CNN and MSNBC have put themselves in the curious position of attacking a rival broadcasting group for speaking out against the spread of phony news and propaganda that masquerades as well-researched journalism.
Sinclair Broadcast Group, which owns 173 local TV stations across America, recently asked its anchors to read a commentary condemning the pervasion of politically charged propaganda on social media. "The sharing of biased and false news has become all too common on social media," the local anchors said. "More alarming, some media outlets publish these same fake stories … stories that just aren’t true, without checking facts first."
"Our commitment to factual reporting is the foundation of our credibility, now more than ever," they concluded.
For this, hosts and anchors on MSNBC and CNN spent much of Monday likening (privately held) Sinclair to the state-run media in the Soviet Union, China, and Venezuela.
MSNBC's Joe Scarborough likened the company to the Soviet Union:
SCARBOROUGH: “We conservatives mocked forever the Soviets and the fact that the state would type out their scripts and they would read news scripts that were obviously repeated —“
SCARBOROUGH: “— yeah, like robots were reading them and now that you have ‘conservatives’ and this is not conservative but people will say, ‘Oh, look at the conservatives reading their scripts,’ it’s nothing to do with conservatives, it’s Trumpian and it does — it does smack of like what — sort of state run media for an autocrat.”
CNN's Chris Cillizza said reporters reading scripted commentaries is "dangerous."
"This is a big deal," Cillizza said Monday. "Take President Trump out of it for a second. A large-scale media company, as you pointed out, of 170-plus stations, demanding that anchors across all of those stations read a pre-prepared document, statement. Whatever that statement is should be a little bit concerning, particularly when it echoes what we know is one of Donald Trump’s hobby horses which is the news is fake and people — there’s too much falsity out there. What’s false? What’s fake? Absolutely something local and national television should cover, but allegations and then just repeating this word for word I think is somewhat dangerous.”
MSNBC contributor Jon Meacham said the Sinclair broadcast was "an unapologetic assault on truth" and an "assault on reason and an assault on the democratic -- lower case D -- norms that helped us build a country that people wanted to come to and built a society that conquered the communistic one in the most existential struggle in human history." Historians, he added, will judge harshly those who did not condemn Sinclair.
CNN's media reporter Brian Stelter said that despite the commentary's seemingly inocuous messaging, its intent is actually meant to undermine the media industry itself:
"It's a little bit like the 'Make America great' slogan. Hey, that sounds great, let's make America great again. President Trump used that slogan during the campaign. But when you say that and then you attack immigrants, people start to wonder what you mean by making America great. There is something very similar going on here with Sinclair’s promos. They’re saying, 'Trust us, we're fair, we’re the ones that are honest, don’t believe the others.' That’s sort of an echo of President Trump’s anti-media messaging.
MSNBC contributor and New York Times journalist Jeremy Peters called the commentary "chilling to democracy": "What Trump and what now Sinclair is doing is conflating this idea of fake news, which is the purposeful manipulation and fabrication of fact with stories that they find somehow unflattering. And that is really what’s chilling to democracy.”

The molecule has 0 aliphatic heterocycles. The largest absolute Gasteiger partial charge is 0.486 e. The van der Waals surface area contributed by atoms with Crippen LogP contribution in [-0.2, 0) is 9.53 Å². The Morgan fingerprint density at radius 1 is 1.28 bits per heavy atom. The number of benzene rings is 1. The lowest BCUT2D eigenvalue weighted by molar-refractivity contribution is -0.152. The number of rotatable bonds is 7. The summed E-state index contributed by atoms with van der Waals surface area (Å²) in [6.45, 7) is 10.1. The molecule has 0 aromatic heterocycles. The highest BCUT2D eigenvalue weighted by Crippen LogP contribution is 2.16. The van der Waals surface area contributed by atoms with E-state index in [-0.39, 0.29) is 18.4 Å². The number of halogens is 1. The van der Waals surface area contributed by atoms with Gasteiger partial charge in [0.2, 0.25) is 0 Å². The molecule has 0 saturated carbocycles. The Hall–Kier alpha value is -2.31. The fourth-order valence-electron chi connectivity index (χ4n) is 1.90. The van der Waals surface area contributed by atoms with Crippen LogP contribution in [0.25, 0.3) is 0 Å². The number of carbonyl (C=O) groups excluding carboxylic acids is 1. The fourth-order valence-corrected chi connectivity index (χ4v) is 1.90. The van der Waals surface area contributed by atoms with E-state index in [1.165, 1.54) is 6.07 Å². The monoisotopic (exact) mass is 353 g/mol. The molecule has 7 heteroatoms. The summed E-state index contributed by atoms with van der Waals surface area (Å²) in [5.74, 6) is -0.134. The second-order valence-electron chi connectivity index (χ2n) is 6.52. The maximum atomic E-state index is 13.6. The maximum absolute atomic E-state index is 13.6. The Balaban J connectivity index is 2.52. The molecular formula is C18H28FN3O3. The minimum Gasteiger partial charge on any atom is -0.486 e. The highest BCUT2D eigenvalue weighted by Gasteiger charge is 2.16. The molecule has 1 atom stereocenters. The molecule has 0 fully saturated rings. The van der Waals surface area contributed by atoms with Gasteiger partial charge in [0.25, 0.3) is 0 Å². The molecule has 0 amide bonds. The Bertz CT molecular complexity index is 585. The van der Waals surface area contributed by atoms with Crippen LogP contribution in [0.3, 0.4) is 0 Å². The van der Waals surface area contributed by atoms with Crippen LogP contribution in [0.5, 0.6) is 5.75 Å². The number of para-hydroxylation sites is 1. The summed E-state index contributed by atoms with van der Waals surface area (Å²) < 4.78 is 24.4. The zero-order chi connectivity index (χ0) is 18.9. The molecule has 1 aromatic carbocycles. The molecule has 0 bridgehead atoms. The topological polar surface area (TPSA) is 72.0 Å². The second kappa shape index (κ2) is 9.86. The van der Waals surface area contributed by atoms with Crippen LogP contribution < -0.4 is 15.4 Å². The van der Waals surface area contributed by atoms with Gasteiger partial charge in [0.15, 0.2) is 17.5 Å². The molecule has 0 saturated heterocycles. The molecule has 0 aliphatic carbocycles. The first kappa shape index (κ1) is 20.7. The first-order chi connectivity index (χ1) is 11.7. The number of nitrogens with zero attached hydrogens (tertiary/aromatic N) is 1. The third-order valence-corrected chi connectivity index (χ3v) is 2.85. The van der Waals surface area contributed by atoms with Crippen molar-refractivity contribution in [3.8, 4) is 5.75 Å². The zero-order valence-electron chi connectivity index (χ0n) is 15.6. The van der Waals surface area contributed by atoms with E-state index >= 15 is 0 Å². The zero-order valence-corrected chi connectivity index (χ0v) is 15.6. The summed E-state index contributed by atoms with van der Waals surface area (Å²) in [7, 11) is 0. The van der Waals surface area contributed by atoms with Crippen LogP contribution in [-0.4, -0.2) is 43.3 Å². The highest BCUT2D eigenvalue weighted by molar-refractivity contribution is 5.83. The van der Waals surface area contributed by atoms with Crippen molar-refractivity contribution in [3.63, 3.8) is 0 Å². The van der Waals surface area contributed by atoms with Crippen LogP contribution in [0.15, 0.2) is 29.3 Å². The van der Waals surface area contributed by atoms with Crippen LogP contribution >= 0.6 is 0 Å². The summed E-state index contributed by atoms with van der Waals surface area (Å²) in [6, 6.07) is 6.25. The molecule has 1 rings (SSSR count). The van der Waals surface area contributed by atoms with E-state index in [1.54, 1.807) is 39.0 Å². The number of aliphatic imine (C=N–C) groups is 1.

Mika Brzezinski, calling this a “really embarrassing moment for journalism,” also read a sexist angle in the story, suggesting the male anchors who participated are paid more than their female counterparts: “In many cases those were the journalists who are the highest paid in the market. I noticed a lot of men who were maybe in their 40s, 50s, and 60s. Those are the highest-paid journalists in the market by far compared to the women sitting next to them. I can tell you that for sure. And they should know better.”
“This is a really embarrassing moment for journalism,” she added. “At this point, we can’t afford to be anything less than perfect. We have to try and strive for perfection and fairness everyday and this was a massive failure.”
The actual script is remarkable only for its plain-spoken appeal for accuracy in reporting:
Hi, I’m(A) ____________, and I’m (B) _________________…
(B) Our greatest responsibility is to serve our [local] communities. We are extremely proud of the quality, balanced journalism that [station] produces.
(A) But we’re concerned about the troubling trend of irresponsible, one-sided news stories plaguing our country. The sharing of biased and false news has become all too common on social media.
(B) More alarming, some media outlets publish these same fake stories … stories that just aren’t true, without checking facts first.
(A) Unfortunately, some members of the media use their platforms to push their own personal bias and agenda to control "exactly what people think." … This is extremely dangerous to a democracy.
(B) At [station] it’s our responsibility to pursue and report the truth. We understand Truth is neither politically "left nor right." Our commitment to factual reporting is the foundation of our credibility, now more than ever.
Checking facts ... pursuing unbiased reporting ... accuracy being the foundation to credibility ... That this commentary aroused an almost all-day onslaught against the broadcasting company is confusing decision for networks that frequently tout themselves as fighting on the front-lines of intrepid, truth-telling journalism.